Google Docs has eaten away at Microsoft Office’s share of the productivity market over the past few years. Arguably better collaboration tools and a simple, cloud-based interface have made it a lot of people’s go-to word processor.
Sadly though, we keep getting shown that nothing on the internet is safe. Case in point: the Spring 2017 phishing attempt that spoofed Google Docs and abused Google’s OAuth system. How did the attackers compromise Google accounts? What data was lost? How would you know? Let’s take a look at what we know and how you can protect yourself.
Over the past few days a lot of people began receiving emails that invited them to view a Google Doc. The email was very similar visually to a real Google Docs request, as well as a legitimate sounding subject line of “[Your Contact] has shared a document on Google Docs with you” — however, it did have a tell: the recipient was firstname.lastname@example.org with your address only listed in the BCC field.
Not all email clients show the full email address by default and so many people had no reason to be suspicious and clicked on the request link. The link took you to a legitimate Google landing page for OAuth access. If you have multiple accounts signed in, it would ask you which account you wanted to use. Choose one, and you were presented with an authorization page with “Google Docs” asking for permission to access your account.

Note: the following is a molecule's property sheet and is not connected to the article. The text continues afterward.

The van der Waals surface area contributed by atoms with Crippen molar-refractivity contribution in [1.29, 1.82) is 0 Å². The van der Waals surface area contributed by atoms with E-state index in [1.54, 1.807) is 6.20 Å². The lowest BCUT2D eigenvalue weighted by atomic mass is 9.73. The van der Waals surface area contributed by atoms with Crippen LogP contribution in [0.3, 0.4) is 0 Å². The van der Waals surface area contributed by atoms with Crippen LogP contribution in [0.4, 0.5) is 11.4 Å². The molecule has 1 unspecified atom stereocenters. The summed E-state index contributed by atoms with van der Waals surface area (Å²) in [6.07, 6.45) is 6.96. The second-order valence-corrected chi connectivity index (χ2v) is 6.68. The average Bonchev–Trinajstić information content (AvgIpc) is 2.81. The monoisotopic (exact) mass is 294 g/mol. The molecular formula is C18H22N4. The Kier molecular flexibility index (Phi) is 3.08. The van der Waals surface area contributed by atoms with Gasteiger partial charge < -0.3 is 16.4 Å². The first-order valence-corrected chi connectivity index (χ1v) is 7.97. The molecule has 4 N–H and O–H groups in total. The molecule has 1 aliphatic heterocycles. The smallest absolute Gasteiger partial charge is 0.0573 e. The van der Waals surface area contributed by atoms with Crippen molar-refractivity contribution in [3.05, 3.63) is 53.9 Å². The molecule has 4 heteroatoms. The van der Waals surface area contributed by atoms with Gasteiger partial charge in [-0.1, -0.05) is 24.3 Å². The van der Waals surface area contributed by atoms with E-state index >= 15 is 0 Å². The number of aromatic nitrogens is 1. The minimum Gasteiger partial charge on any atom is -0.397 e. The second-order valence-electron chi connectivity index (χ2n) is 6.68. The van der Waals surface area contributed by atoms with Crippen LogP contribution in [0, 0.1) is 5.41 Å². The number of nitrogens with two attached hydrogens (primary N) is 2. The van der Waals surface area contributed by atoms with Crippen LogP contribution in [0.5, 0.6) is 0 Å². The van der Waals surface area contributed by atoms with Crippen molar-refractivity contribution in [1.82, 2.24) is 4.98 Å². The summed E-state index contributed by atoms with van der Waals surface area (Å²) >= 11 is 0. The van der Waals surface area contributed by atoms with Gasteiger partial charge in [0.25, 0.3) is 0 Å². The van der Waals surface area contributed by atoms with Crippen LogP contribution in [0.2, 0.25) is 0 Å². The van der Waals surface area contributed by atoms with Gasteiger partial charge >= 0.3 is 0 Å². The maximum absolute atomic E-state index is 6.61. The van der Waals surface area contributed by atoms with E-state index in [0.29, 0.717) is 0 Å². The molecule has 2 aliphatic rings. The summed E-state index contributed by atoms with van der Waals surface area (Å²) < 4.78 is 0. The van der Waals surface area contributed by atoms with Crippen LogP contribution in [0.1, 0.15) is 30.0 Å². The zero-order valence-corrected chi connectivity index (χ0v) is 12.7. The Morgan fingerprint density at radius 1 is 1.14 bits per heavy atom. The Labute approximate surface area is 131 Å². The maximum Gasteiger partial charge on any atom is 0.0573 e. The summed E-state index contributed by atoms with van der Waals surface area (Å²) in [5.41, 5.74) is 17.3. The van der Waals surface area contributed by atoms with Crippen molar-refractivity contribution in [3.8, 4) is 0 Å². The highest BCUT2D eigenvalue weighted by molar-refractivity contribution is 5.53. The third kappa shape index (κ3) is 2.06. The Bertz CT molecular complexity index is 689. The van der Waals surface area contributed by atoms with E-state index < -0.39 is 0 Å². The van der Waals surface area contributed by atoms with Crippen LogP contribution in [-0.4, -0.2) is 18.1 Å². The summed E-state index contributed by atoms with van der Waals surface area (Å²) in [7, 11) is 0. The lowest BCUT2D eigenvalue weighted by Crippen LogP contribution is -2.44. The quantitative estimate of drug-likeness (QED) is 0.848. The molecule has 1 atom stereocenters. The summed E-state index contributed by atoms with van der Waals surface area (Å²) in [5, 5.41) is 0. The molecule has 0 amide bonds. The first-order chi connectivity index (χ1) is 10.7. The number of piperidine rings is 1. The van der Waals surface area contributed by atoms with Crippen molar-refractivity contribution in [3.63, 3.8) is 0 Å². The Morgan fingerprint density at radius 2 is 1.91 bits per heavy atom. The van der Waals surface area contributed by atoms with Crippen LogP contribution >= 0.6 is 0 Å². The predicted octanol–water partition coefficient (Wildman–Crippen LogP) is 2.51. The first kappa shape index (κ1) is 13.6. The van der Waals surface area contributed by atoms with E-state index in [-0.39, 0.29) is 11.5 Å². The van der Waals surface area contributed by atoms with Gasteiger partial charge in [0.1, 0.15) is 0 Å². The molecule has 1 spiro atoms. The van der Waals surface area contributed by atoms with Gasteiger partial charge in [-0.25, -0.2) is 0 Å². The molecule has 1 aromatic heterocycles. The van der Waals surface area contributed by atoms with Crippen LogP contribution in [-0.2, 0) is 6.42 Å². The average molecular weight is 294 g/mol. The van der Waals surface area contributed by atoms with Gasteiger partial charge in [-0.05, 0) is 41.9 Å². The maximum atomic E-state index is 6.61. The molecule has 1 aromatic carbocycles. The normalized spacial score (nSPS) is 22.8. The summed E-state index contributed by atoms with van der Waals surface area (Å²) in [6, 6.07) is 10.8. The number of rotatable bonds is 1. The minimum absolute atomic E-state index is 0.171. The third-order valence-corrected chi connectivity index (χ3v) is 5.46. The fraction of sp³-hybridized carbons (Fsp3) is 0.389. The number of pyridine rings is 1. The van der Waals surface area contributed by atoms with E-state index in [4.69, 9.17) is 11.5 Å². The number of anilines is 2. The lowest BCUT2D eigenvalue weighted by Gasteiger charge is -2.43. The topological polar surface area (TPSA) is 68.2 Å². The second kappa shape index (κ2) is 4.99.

Just got this as well. Super sophisticated. pic.twitter.com/l6c1ljSFIX
— Zach Latta (@zachlatta) May 3, 2017
Although the Google Docs app used the Google Drive logo there was another sign that it was fake. Clicking on the app name reveals the developer details and rather than showing Google it was listed
email@example.com with a website of
Despite being able to spoof the Google Docs name, the real Docs does not require access to your account. Any such authorization attempts are fake and likely to be malicious. After being granted access to your account and contacts, the fake Google Docs app would proceed to send the phishing email to all of your contacts.
Since the attacker also requested access to “read, send, and manage” your email they may have also collected data from your emails. According to a statement from Google though, they believe only contact data was accessed.
While there was a lot of activity on social media of people reporting the phishing attempt, many were first alerted to the attack via a Reddit thread. It’s unclear if Google knew about the threat before, but it seems as though the first time it was addressed was when a Googler appeared in the thread and pushed it for escalation. The “Google Docs” developer was blocked from OAuth within half an hour of escalation which prevented the phishing attack.
According to a statement Google estimated that only 0.1 percent of Gmail users were affected by this attack. While that sounds small Gmail is estimated to have over a billion users, so this phishing attack may have affected over one million users. If the app was granted access to your Google account then it still has that access so you should head to your Google Account settings and remove any app named Google Docs.